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From Rio to the Rainforest ? Or My 2.5 weeks in Brazil

Teddie Watts

Posted April 26, 2011 in: Travel 

Recently club member Teddie Watts traveled to South America the blog below tells about her trip and shares some images from the adventure.

From Rio to the Rainforest

Our grand adventure began at the intersection of Brazil, Argentina, and Paraguay, where the Parana River joins the Iguazú River.  Prehistoric lava flows created tiers of rock that became 275 different waterfalls shared by Argentina and Brazil, as the Iguazú River separates the two countries.  The separation caused a bit of a delay, as we had to clear emigration/customs both going into Argentina and then going back into Brazil (but my passport got a new Argentina stamp).  A small train took us from the park entrance to the falls.

From Rio to the Rainforest
 

Brazilian people were so friendly; I was given this beautiful baby to hold on the train to the falls.


 

Our visit to the Iguazú Falls included both the Brazilian and the Argentinean sides of the falls.  Numerous, long catwalks are built on both sides providing close views of the great waterfalls.  Some catwalks were ¾ of a mile in length.  The sides fold down to protect them when the river floods.  This was one aspect of the trip that was hard to visualize.  When we went in March, at the start of the rainy season, the rivers were already high. (The Amazon and Rio Negro showed marks on the trees a good 9-10 feet higher than what we saw.)  Argentina had most of the catwalks while Brazil’s walks mostly focused on panoramas of the Argentinean side as well as close-ups of the thunderous Devil’s Throat.

From Rio to the Rainforest

Devil?s Throat: When Eleanor Roosevelt saw the falls she reportedly said, ?Poor Niagra.?

From Rio to the Rainforest

From Rio to the Rainforest

We had the opportunity to go on the Macuco Safari, a guided tour in the Brazilian Iguassu National Park. It involves a trip of 2 miles through the forest in open trucks followed by transferring to a safari-type 4-wheel drive truck to get down to the river.  After clambering down the riverbank and across a narrow, partially submerged ramp to a floating pier, we got into BIG lifejackets and into an inflatable boat.  The boat took us upstream to see the Devil?s Throat from the bottom of the falls.  We had magnificent perspectives of the falls.  Our boat cruised along the bottom of the falls—surrounded by them with the water hitting the end of the boat.  The noise was deafening and the movement of the water and heavy mist was awe-inspiring.  Actually it was more exciting than some folks expected, and one woman stood up and said, ?I have to get out of here!?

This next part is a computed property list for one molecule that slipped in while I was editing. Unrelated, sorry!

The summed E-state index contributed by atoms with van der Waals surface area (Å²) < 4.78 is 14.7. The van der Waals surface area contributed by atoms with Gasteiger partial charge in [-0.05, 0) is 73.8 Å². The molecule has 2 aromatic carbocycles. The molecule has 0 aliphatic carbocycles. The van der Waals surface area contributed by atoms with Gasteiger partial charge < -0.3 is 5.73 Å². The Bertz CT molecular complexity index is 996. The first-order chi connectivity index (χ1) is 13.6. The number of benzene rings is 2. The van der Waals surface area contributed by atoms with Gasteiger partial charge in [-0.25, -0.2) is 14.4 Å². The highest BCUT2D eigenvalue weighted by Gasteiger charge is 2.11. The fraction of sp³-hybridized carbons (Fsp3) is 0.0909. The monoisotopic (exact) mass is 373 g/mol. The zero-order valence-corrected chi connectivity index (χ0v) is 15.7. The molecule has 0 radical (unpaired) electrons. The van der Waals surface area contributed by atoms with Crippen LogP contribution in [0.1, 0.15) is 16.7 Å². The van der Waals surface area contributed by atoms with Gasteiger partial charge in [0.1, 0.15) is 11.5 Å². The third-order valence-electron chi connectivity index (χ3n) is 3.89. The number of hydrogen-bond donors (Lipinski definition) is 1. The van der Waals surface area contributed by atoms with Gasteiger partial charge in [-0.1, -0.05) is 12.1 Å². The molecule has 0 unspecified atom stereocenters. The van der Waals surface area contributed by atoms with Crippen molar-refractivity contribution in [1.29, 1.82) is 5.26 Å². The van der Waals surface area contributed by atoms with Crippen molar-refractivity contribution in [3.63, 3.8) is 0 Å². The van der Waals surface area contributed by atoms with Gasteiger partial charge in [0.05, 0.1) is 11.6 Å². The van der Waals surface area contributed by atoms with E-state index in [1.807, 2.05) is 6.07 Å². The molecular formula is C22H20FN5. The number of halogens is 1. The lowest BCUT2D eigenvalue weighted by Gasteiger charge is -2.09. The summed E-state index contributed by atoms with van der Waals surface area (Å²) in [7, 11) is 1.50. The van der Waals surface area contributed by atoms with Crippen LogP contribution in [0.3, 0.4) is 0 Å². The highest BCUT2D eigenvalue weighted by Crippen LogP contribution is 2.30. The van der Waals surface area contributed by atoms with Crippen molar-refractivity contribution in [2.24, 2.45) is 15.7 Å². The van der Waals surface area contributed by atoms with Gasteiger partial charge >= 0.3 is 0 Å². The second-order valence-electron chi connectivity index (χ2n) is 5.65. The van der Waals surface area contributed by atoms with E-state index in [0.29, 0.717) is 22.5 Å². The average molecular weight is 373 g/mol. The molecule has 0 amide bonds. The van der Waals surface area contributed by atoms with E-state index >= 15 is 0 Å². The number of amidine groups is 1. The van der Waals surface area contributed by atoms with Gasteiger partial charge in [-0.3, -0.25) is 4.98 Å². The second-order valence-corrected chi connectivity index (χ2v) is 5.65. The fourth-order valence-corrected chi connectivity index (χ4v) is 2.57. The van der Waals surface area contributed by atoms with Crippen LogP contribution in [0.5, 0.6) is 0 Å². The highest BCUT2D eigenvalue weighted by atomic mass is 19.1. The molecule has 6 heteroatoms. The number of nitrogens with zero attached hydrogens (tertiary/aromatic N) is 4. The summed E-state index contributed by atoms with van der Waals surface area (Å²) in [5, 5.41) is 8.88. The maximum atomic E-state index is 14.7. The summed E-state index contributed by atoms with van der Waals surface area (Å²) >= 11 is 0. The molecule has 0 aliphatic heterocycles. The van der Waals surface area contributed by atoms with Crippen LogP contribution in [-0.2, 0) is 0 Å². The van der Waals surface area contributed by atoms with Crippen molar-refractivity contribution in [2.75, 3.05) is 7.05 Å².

This website includes videos of the falls from different locations. 

From Rio to the Rainforest
 

The day before the boat trip, a boat from the Argentine side of the falls hit a rock and capsized causing several deaths.  We could see the investigation of the accident from above.

From Rio to the Rainforest
 

This is our tour group.

From Rio to the Rainforest
 

Our three days in Iguazu went by quickly.  In the evenings after sightseeing we sat by the hotel pool and ate pizza, drank wine, and got acquainted.  On the third day, we left for Rio de Janeiro.

From Rio to the Rainforest

If you look hard, you can find Foz do Iguacu toward the bottom of the colored area.

From Rio to the Rainforest

Looks like a great trip - thanks for sharing Teddie!


About Teddie Watts - Teddie is relatively new to photography, in contrast to a lot of snapshot taking. A recent purchase of a SLR camera will require new learning and provide new experiences in trying to capture the essence of things. She is a grandmother and a retired Federal executive and adjunct professor, and is still consulting with government clients. She volunteers at the Calvert Marine Museum and plays on a trivia team every week and tries to make herself go to the gym to stay mobile. She lives on a creek so has lots of things to photograph year-round and has an iMac to play with her photos and print them. She is looking forward to new challenges and having the members of the CPC to share field trips and learn from.

Comments

Looks like a great trip Teddie! Thanks so much for sharing - can't wait to see where your next adventure takes you. Guy

Comment from Guy Stephens on April 26, 2011

Great job Teddie. Hope you'll give us all a photo presentation at one of the meetings to see all of your photos!

Comment from Bonnie on April 26, 2011

Thanks for posting these, Teddie. I was delighted to have shared the trip as your roommate. Your vivid photos really capture the drama generated by the Falls. Seeing them is like being at the parks again. I hope you'll post more.

Comment from Eileen English on April 28, 2011

What awesome Pictures! They draw you in and really give a 'feel' for the country as well as the people. Thank You for sharing.

Comment from Karrie Gonzalez on April 30, 2011

Hi Thea, Thanks for sending these photos and descriptions of our trip. Brought back wonderful memories! Are you writing a journal of the entire trip??? Let us know/see. From Ruth Travis, one of Teddie's/Thea's friends on the trip. April 29

Comment from Ruth Travis on April 30, 2011

Teddie - I am so envious. The trip sounds wonderful and the pictures are beautiful!

Comment from Jeff Kelly on May 01, 2011

Good job of capturing such a wonderful place on film. Did you see any coatimundis? Looking forward to seeing you soon.

Comment from Anne Newell on May 04, 2011

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